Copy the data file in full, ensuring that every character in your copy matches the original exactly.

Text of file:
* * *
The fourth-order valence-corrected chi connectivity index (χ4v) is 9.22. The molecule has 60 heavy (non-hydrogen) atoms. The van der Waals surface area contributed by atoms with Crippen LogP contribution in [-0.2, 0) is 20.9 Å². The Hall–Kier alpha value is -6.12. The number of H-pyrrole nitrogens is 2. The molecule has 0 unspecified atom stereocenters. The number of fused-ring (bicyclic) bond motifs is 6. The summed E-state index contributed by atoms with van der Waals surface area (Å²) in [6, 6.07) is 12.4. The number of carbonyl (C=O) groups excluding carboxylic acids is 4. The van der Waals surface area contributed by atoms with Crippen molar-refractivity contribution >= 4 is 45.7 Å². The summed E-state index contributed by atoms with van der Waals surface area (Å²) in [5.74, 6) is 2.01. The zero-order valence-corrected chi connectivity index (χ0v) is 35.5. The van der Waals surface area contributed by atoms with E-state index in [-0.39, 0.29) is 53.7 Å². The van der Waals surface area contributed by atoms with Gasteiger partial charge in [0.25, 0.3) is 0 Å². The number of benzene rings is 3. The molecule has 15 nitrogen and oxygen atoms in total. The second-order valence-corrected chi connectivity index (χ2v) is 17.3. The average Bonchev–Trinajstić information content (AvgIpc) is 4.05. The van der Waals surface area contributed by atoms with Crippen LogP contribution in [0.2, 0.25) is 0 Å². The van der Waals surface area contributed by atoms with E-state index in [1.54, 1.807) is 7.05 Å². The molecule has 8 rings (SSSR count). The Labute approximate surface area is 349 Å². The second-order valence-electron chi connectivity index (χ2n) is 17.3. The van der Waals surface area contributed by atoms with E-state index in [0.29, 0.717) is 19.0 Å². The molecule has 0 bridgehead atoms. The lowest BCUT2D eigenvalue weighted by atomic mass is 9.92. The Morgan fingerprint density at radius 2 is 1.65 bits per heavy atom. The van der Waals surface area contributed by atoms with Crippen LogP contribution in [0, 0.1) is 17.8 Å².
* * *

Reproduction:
The fourth-order valence-corrected chi connectivity index (χ4v) is 9.22. The molecule has 60 heavy (non-hydrogen) atoms. The van der Waals surface area contributed by atoms with Crippen LogP contribution in [-0.2, 0) is 20.9 Å². The Hall–Kier alpha value is -6.12. The number of H-pyrrole nitrogens is 2. The molecule has 0 unspecified atom stereocenters. The number of fused-ring (bicyclic) bond motifs is 6. The summed E-state index contributed by atoms with van der Waals surface area (Å²) in [6, 6.07) is 12.4. The number of carbonyl (C=O) groups excluding carboxylic acids is 4. The van der Waals surface area contributed by atoms with Crippen molar-refractivity contribution >= 4 is 45.7 Å². The summed E-state index contributed by atoms with van der Waals surface area (Å²) in [5.74, 6) is 2.01. The zero-order valence-corrected chi connectivity index (χ0v) is 35.5. The van der Waals surface area contributed by atoms with E-state index in [-0.39, 0.29) is 53.7 Å². The van der Waals surface area contributed by atoms with Gasteiger partial charge in [0.25, 0.3) is 0 Å². The number of benzene rings is 3. The molecule has 15 nitrogen and oxygen atoms in total. The second-order valence-corrected chi connectivity index (χ2v) is 17.3. The average Bonchev–Trinajstić information content (AvgIpc) is 4.05. The van der Waals surface area contributed by atoms with Crippen LogP contribution in [0.2, 0.25) is 0 Å². The van der Waals surface area contributed by atoms with E-state index in [1.54, 1.807) is 7.05 Å². The molecule has 8 rings (SSSR count). The Labute approximate surface area is 349 Å². The second-order valence-electron chi connectivity index (χ2n) is 17.3. The van der Waals surface area contributed by atoms with E-state index in [0.29, 0.717) is 19.0 Å². The molecule has 0 bridgehead atoms. The lowest BCUT2D eigenvalue weighted by atomic mass is 9.92. The Morgan fingerprint density at radius 2 is 1.65 bits per heavy atom. The van der Waals surface area contributed by atoms with Crippen LogP contribution in [0, 0.1) is 17.8 Å².